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The J2EETrademarked 1.4 Tutorial is a guide to developing enterprise applications for the Java 2 Platform, Enterprise Edition (J2EE) version 1.4. Here we cover all the things you need to know to make the best use of this tutorial.

Who Should Use This Tutorial

This tutorial is intended for programmers who are interested in developing and deploying J2EE 1.4 applications on the Sun Java System Application Server Platform Edition 8.


Before proceeding with this tutorial you should have a good knowledge of the Java programming language. A good way to get to that point is to work through all the basic and some of the specialized trails in The JavaTrademarked Tutorial, Mary Campione et al., (Addison-Wesley, 2000). In particular, you should be familiar with relational database and security features described in the trails listed in Table 1.

Table 1 Prerequisite Trails in The JavaTrademarked Tutorial 

How to Read This Tutorial

The J2EE 1.4 platform is quite large, and this tutorial reflects this. However, you don't have to digest everything in it at once.

This tutorial opens with three introductory chapters, which you should read before proceeding to any specific technology area. Chapter 1 covers the J2EE 1.4 platform architecture and APIs along with the Sun Java System Application Server Platform Edition 8. Chapters 2 and 3 cover XML basics and getting started with Web applications.

When you have digested the basics, you can delve into one or more of the four main technology areas listed next. Because there are dependencies between some of the chapters, Figure 1 contains a roadmap for navigating through the tutorial.

Roadmap to This Tutorial

Figure 1 Roadmap to This Tutorial

After you have become familiar with some of the technology areas, you are ready to tackle the case studies, which tie together several of the technologies discussed in the tutorial. The Coffee Break Application (Chapter 35) describes an application that uses the Web application and Web services APIs. The Duke's Bank Application (Chapter 36) describes an application that employs Web application technologies and enterprise beans.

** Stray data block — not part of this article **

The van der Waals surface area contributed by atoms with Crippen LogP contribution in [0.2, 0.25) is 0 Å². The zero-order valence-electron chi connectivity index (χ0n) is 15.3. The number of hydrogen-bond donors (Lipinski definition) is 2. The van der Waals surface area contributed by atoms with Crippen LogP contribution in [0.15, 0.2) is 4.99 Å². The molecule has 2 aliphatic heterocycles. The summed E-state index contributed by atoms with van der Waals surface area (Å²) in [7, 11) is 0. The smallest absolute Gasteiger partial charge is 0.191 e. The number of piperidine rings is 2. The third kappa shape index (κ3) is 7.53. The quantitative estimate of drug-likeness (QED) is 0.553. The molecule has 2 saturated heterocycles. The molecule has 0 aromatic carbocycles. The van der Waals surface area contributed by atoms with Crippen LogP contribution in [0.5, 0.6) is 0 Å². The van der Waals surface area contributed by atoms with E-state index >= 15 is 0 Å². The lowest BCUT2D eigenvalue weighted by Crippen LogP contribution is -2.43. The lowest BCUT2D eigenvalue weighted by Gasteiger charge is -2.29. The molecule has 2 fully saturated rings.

Finally, the appendixes contain auxiliary information helpful to the J2EE application developer along with a brief summary of the J2EE Connector architecture:

About the Examples

This section tells you everything you need to know to install, build, and run the examples.

Required Software

Tutorial Bundle

The tutorial example source is contained in the tutorial bundle. If you are viewing this online, you need to download tutorial bundle from: 

After you have installed the tutorial bundle, the example source code is in the <INSTALL>/j2eetutorial14/examples/ directory, with subdirectories for each of the technologies discussed in the tutorial.

Application Server

The Sun Java System Application Server Platform Edition 8 is targeted as the build and runtime environment for the tutorial examples. To build, deploy, and run the examples, you need a copy of the Application Server and the Java 2 Software Development Kit, Standard Edition (J2SE SDK) 1.4.2_04 or higher. If you already have a copy of the J2SE SDK, you can download the Application Server from:  

You can also download the J2EE 1.4 SDK--which contains the Application Server and the J2SE SDK--from the same site.

Application Server Installation Tips

In the Admin configuration pane of the Application Server installer,

In the Installation Options pane, check the Add Bin Directory to PATH checkbox so that Application Server scripts (asadmin, asant, deploytool, and wscompile) override other installations.

Registry Server

You need a registry server to run the examples discussed in Chapters 10 and 35. Directions for obtaining and setting up a registry server are provided in those chapters.

Building the Examples

Most of the tutorial examples are distributed with a configuration file for asant, a portable build tool contained in the Application Server. This tool is an extension of the Ant tool developed by the Apache Software Foundation ( The asant utility contains additional tasks that invoke the Application Server administration utility asadmin. Directions for building the examples are provided in each chapter.

Build properties and targets common to all the examples are specified in the files <INSTALL>/j2eetutorial14/examples/common/ and <INSTALL>/j2eetutorial14/examples/common/targets.xml. Build properties and targets common to a particular technology are specified in the files <INSTALL>/j2eetutorial14/examples/tech/common/ and <INSTALL>/j2eetutorial14/examples/tech/common/targets.xml.

To run the asant scripts, you must set common build properties in the file <INSTALL>/j2eetutorial14/examples/common/ as follows:

Note: On Windows, you must escape any backslashes in the j2ee.home property with another backslash or use forward slashes as a path separator. So, if your Application Server installation is C:\Sun\AppServer, you must set j2ee.home as follows: